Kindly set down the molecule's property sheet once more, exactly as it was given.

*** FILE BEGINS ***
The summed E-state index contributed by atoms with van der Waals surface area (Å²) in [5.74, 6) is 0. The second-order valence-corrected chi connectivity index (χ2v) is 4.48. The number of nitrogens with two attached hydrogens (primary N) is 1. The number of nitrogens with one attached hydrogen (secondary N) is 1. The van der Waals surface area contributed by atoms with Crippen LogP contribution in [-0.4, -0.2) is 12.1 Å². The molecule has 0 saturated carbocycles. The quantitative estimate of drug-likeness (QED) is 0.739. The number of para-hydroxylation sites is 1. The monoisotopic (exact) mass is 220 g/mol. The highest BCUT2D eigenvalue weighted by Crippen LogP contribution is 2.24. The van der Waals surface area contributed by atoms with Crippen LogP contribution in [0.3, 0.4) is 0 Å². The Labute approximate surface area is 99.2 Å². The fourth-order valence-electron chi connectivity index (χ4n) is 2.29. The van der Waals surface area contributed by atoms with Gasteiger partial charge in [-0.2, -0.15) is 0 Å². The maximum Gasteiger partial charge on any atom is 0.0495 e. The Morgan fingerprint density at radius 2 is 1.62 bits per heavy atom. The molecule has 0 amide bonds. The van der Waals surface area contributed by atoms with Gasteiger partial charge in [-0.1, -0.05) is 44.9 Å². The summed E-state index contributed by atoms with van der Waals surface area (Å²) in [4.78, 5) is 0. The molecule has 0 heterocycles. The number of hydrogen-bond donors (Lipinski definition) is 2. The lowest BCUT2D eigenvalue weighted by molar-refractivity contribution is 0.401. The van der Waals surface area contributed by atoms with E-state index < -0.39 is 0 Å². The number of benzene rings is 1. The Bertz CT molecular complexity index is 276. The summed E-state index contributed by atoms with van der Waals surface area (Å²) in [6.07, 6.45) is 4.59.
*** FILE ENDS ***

The summed E-state index contributed by atoms with van der Waals surface area (Å²) in [5.74, 6) is 0. The second-order valence-corrected chi connectivity index (χ2v) is 4.48. The number of nitrogens with two attached hydrogens (primary N) is 1. The number of nitrogens with one attached hydrogen (secondary N) is 1. The van der Waals surface area contributed by atoms with Crippen LogP contribution in [-0.4, -0.2) is 12.1 Å². The molecule has 0 saturated carbocycles. The quantitative estimate of drug-likeness (QED) is 0.739. The number of para-hydroxylation sites is 1. The monoisotopic (exact) mass is 220 g/mol. The highest BCUT2D eigenvalue weighted by Crippen LogP contribution is 2.24. The van der Waals surface area contributed by atoms with Crippen LogP contribution in [0.3, 0.4) is 0 Å². The Labute approximate surface area is 99.2 Å². The fourth-order valence-electron chi connectivity index (χ4n) is 2.29. The van der Waals surface area contributed by atoms with Gasteiger partial charge in [-0.2, -0.15) is 0 Å². The maximum Gasteiger partial charge on any atom is 0.0495 e. The Morgan fingerprint density at radius 2 is 1.62 bits per heavy atom. The molecule has 0 amide bonds. The van der Waals surface area contributed by atoms with Gasteiger partial charge in [-0.1, -0.05) is 44.9 Å². The summed E-state index contributed by atoms with van der Waals surface area (Å²) in [4.78, 5) is 0. The molecule has 0 heterocycles. The number of hydrogen-bond donors (Lipinski definition) is 2. The lowest BCUT2D eigenvalue weighted by molar-refractivity contribution is 0.401. The van der Waals surface area contributed by atoms with E-state index < -0.39 is 0 Å². The number of benzene rings is 1. The Bertz CT molecular complexity index is 276. The summed E-state index contributed by atoms with van der Waals surface area (Å²) in [6.07, 6.45) is 4.59.